In the control population, although none of the results were statistically significant, the very obese showed a trend toward worse mortality (HR, 1.20; P = .179).
Dr Aparicio reported that there was no interaction between weight groups and stroke severity or stroke subtype (eg, lacunar) among the stroke patients. Further, among the cases and controls, there was no interaction between weight groups and sex or smoking affecting 10-year mortality, he said.
Interaction for Age
However, there was a significant interaction for age. In stroke patients younger than age 70 years, a higher BMI (25 or more) on 10-year mortality was protective (HR, 0.52; 95% CI, 0.34 - 0.80; P = .003 compared with normal weight), but this was not the case for controls (HR, 1.53; 95% CI, 0.94 - 2.48; P = .85).
“This was a good exploratory study,” commented Dr Aparicio. “I would like to now focus back on the stroke cases and look at other more subtle differences between the stroke cases in the different weight groups.”
He stressed that further research is needed to understand how weight affects mortality and whether types of fat and fat distribution play a role in the obesity paradox.
“In the Framingham study, we have a lot of biomarkers and a lot of imaging markers. I would be interested to see how lipid hormones and other circulating biomarkers might be cardioprotective,” he said.
Asked about the causes of death in the various weight groups, Dr Aparicio said these data are being collected. At 10 years, causes of death could be “wide ranging both in controls and in patients.”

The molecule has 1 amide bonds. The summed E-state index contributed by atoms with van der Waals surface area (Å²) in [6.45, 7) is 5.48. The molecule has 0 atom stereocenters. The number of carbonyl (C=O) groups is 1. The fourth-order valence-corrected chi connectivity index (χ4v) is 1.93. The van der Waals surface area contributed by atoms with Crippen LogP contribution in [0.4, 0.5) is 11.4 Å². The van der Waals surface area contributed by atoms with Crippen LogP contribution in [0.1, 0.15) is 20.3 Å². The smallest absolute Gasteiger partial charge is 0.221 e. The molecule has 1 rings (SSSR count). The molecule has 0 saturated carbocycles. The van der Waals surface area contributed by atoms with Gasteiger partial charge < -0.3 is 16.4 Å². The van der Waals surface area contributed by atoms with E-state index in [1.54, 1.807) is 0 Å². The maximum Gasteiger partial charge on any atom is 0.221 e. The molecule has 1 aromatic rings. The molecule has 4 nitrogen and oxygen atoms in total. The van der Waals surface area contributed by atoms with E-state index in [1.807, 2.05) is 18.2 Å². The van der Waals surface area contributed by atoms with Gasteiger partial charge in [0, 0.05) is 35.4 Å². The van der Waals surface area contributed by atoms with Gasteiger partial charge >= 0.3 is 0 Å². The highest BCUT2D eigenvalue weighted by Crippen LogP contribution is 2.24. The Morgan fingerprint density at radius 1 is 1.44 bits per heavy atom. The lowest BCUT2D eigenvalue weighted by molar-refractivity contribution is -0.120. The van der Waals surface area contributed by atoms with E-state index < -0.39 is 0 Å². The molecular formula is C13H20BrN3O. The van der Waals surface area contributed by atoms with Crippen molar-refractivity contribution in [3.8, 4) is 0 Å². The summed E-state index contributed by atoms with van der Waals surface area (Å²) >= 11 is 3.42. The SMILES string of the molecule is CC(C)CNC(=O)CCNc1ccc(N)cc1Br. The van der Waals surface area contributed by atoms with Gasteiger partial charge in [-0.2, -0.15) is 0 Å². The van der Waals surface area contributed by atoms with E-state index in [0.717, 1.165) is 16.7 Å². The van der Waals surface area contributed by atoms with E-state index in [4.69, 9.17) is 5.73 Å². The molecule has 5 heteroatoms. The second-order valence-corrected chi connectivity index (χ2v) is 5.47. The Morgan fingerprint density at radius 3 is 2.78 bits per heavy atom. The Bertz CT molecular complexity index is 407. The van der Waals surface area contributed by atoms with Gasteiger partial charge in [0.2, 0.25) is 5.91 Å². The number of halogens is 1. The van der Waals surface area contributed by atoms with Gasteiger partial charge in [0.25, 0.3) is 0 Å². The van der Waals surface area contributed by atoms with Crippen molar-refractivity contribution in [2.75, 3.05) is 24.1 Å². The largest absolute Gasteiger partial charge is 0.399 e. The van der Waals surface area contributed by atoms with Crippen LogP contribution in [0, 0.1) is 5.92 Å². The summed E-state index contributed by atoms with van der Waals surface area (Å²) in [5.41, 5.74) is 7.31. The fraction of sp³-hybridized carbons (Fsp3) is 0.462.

Following his presentation, Dr Aparicio elaborated on what might be causing the obesity paradox. He said he and his colleagues have already found no difference in terms of cancer prevalence and will be further investigating cardiovascular morbidity. “I think that’s where some of these answers may lie, particularly in the younger participants,” he said.
Today, about 35% of the US population is obese and by the year 2020, it’s estimated that 75% of the population will be overweight or obese, he said.
Smoking and Stroke
In a separate presentation, Vishal Jani, MD, interventional neurology fellow, Michigan State University, East Lansing, presented results of a study showing that current or former smokers have a lower adjusted in-hospital mortality from acute ischemic stroke (AIS).
Researchers used information from 2000 to 2011 from a nation-wide inpatient database. They isolated a cohort of patients with AIS using relevant codes, stratified the cohort according to whether they received IV tPA, and then looked at in-hospital mortality among smokers vs nonsmokers.
There were 5,206,102 AIS hospitalizations. Among these, 132,157 (2.6%) patients received tPA.
The in-hospital mortality rate without tPA was 6.36% for nonsmokers compared with 2.83% for smokers (P < .001). The in-hospital mortality rate with tPA was 10.7% for nonsmokers compared with 6.8% for smokers (P < .001).
After adjustment for age, sex, ethnicity, primary payer, median household income, hospital region, teaching status, location, and bed size, among other factors, the odds ratio (OR) for the group with IV tPA was 0.81 (95% CI, 0.71 - 0.91; P < .001). For the non–IV-tPA group, the adjusted OR was 0.62 (95% CI, 0.60 - 0.64; P < .001).
“It’s interesting that the finding of lower mortality is the same whether they get IV tPA or not,” he commented.
As with obesity, the mechanism of smoking protection is up for debate. Most likely, said Dr Jani, it’s due to the “cumulative effect of reconditioning.”
The authors have disclosed no relevant financial relationships.
American Academy of Neurology (AAN) 67th Annual Meeting. Abstracts S5.005, S5.006. Presented April 21, 2015.